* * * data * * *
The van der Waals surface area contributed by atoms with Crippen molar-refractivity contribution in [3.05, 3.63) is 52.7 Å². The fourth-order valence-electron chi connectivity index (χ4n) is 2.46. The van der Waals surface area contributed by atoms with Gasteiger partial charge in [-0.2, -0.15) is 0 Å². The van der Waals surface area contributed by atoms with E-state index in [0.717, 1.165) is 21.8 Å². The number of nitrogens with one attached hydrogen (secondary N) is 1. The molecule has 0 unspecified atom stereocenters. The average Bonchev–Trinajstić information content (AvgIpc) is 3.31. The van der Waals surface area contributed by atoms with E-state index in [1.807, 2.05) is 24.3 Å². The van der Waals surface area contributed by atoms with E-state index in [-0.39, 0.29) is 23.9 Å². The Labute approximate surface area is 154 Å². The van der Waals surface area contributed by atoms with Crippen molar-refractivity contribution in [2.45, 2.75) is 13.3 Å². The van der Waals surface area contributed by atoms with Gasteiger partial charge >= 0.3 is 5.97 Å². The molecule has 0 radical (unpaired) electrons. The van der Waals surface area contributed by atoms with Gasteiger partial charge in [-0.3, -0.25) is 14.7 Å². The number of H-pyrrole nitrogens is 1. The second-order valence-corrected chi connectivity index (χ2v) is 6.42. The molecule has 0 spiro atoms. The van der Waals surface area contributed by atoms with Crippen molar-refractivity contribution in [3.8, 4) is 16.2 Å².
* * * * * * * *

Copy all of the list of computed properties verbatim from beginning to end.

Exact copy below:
The van der Waals surface area contributed by atoms with Crippen molar-refractivity contribution in [3.05, 3.63) is 52.7 Å². The fourth-order valence-electron chi connectivity index (χ4n) is 2.46. The van der Waals surface area contributed by atoms with Gasteiger partial charge in [-0.2, -0.15) is 0 Å². The van der Waals surface area contributed by atoms with E-state index in [0.717, 1.165) is 21.8 Å². The number of nitrogens with one attached hydrogen (secondary N) is 1. The molecule has 0 unspecified atom stereocenters. The average Bonchev–Trinajstić information content (AvgIpc) is 3.31. The van der Waals surface area contributed by atoms with E-state index in [1.807, 2.05) is 24.3 Å². The van der Waals surface area contributed by atoms with E-state index in [-0.39, 0.29) is 23.9 Å². The Labute approximate surface area is 154 Å². The van der Waals surface area contributed by atoms with Crippen molar-refractivity contribution in [2.45, 2.75) is 13.3 Å². The van der Waals surface area contributed by atoms with Gasteiger partial charge >= 0.3 is 5.97 Å². The molecule has 0 radical (unpaired) electrons. The van der Waals surface area contributed by atoms with Gasteiger partial charge in [-0.3, -0.25) is 14.7 Å². The number of H-pyrrole nitrogens is 1. The second-order valence-corrected chi connectivity index (χ2v) is 6.42. The molecule has 0 spiro atoms. The van der Waals surface area contributed by atoms with Crippen molar-refractivity contribution in [3.8, 4) is 16.2 Å².